Hershleder was not taken with the delivering of babies, the spreading of legs, the searching speculum, the bloody afterbirth like a display of raw ground meat. But the brain, the brain, that fluted, folded mushroom, that lovely, intricate web of thought and tissue and talent and dysfunction, of arteries and order. The delicate weave of neurons, that thrilling spinal cord. All that communication, all those nerves sending and receiving orders. A regular switchboard. Music for his mind.

A jogger passed him on the right, his gait strong and steady. Hershleder's Dalmatian abandoned him for the runner.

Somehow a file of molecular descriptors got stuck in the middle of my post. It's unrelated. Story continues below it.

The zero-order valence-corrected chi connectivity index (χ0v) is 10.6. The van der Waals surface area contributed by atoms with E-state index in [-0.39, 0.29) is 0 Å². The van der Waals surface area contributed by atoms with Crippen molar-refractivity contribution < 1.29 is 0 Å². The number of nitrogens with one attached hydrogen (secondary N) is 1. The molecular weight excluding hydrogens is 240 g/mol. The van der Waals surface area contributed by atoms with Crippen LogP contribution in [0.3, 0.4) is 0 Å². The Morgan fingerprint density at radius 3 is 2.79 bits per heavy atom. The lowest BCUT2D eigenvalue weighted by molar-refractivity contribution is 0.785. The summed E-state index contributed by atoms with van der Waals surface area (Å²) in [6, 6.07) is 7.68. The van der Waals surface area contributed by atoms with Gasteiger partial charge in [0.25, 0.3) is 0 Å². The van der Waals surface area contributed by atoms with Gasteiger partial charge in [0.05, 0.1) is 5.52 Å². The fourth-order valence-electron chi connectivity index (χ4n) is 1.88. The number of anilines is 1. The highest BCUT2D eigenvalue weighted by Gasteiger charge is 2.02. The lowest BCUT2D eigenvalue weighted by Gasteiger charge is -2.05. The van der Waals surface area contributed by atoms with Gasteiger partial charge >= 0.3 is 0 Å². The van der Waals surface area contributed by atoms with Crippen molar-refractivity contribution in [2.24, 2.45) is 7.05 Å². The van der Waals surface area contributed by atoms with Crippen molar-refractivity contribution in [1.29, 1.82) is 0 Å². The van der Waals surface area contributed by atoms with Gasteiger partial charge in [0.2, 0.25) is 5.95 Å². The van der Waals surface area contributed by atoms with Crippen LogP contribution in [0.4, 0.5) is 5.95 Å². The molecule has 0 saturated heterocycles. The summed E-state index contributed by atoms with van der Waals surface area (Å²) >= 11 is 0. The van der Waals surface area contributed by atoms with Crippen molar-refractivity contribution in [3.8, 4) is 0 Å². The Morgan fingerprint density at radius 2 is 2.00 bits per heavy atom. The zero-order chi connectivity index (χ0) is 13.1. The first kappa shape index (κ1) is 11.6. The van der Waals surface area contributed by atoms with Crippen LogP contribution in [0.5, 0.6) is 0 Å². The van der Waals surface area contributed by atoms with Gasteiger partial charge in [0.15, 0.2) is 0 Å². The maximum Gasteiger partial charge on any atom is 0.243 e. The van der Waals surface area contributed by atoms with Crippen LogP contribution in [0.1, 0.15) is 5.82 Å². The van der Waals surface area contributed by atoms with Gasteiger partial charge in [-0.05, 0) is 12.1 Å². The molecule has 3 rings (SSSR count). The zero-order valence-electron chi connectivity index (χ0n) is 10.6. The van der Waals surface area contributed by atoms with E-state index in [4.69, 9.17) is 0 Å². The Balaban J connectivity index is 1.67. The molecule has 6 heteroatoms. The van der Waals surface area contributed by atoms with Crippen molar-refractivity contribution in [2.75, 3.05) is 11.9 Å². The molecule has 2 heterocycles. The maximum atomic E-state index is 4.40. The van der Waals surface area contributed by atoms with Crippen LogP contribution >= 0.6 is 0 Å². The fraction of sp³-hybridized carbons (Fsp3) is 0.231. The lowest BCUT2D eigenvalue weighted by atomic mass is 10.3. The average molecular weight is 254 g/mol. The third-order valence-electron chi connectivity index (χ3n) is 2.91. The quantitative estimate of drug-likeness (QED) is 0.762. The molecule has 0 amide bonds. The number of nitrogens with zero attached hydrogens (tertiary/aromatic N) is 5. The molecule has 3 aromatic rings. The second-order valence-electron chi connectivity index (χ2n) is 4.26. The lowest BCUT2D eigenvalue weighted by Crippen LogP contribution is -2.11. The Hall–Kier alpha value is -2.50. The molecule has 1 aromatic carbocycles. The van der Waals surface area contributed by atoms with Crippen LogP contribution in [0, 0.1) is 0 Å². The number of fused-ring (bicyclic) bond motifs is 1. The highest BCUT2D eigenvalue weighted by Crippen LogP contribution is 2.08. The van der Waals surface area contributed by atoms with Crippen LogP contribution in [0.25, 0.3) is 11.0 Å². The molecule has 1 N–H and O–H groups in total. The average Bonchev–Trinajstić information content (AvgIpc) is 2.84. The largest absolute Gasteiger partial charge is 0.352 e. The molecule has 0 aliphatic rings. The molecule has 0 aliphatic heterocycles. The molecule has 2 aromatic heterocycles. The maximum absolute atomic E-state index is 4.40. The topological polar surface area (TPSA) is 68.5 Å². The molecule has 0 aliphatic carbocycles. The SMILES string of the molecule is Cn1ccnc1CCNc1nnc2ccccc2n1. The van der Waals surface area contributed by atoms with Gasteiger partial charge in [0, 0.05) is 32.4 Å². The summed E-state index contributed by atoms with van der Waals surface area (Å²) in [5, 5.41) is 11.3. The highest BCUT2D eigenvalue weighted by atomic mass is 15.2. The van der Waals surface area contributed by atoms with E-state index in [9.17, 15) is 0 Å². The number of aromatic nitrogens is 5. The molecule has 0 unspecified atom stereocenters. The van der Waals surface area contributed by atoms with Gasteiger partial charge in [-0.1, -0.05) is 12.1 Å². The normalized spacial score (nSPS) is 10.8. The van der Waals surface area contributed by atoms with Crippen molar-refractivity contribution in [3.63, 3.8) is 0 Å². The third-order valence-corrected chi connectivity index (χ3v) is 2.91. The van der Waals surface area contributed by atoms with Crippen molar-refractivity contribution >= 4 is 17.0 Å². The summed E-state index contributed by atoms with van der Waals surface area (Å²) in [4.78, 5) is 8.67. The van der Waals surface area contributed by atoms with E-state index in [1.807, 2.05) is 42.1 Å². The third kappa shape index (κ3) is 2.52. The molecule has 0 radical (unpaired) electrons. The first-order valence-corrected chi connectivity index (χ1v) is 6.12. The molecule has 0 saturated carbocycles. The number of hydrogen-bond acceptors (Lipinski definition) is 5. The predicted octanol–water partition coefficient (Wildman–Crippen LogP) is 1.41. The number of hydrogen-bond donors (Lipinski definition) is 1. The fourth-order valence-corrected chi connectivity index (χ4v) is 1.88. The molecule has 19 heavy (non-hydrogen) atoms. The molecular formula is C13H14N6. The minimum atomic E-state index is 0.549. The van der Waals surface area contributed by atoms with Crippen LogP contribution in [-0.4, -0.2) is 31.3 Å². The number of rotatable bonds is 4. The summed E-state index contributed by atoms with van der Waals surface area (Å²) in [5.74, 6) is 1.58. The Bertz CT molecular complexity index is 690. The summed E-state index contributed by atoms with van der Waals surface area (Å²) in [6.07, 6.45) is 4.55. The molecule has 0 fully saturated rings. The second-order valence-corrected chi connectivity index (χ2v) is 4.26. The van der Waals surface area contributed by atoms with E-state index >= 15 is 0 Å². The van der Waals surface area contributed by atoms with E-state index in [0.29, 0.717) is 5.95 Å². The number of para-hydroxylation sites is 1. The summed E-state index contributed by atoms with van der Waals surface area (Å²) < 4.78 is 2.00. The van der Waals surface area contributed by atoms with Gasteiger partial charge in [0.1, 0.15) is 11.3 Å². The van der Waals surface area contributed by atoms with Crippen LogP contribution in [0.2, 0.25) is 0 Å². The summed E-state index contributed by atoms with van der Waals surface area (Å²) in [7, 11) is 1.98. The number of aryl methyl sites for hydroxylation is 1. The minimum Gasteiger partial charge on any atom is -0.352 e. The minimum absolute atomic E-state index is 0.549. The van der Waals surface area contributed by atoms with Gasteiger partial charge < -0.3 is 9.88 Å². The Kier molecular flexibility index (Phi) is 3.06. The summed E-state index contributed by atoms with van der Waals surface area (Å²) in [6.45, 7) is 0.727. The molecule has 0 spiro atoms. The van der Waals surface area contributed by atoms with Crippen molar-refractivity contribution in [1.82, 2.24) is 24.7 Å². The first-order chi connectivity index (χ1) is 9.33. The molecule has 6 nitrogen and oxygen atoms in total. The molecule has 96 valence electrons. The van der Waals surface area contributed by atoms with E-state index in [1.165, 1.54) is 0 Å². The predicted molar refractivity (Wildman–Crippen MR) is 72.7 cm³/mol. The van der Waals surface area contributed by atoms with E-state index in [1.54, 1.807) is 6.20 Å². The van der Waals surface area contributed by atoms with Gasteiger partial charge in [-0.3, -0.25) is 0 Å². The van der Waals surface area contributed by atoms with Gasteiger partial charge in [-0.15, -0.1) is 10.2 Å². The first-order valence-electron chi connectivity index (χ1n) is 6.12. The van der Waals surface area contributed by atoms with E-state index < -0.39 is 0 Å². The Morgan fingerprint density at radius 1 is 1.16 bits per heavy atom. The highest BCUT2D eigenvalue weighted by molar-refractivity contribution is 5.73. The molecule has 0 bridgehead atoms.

Hershleder turned down Fairweather Drive. He stepped over a discarded red tricycle. He noticed that the Fishmans had a blue Jag in their carport. The Fishman boy was his own boy's nemesis. Charlie Fishman could run faster, hit harder. No matter that Hershleder's own boy could speak in numbers--a=1, b=2, for example; when Hershleder arrived home at night, the kid said, "8-9 4-1-4" (translation: Hi Dad!)--the kid was practically a savant, a genius! So what, the Fishman boy could kick harder, draw blood faster in a fight. Could Charlie Fishman bring tears to his own father's eyes by saying "9 12-15-22-5 25-15-21" when Fishman's father tucked him in at night? (Even though it had taken Hershleder five minutes and a pad and pencil to decode the obvious.) Charlie Fishman had just beaten out Hershleder's Jonathan for the lead in the second-grade play. The Fishman father was a famous nephrologist. He commuted to New Haven every morning on the highway, shooting like a star in that blue Jag out of the neighborhood, against the traffic, in the opposite direction. Hershleder admired the Jag from afar. It was a blue blue. It glowed royally against the darkness.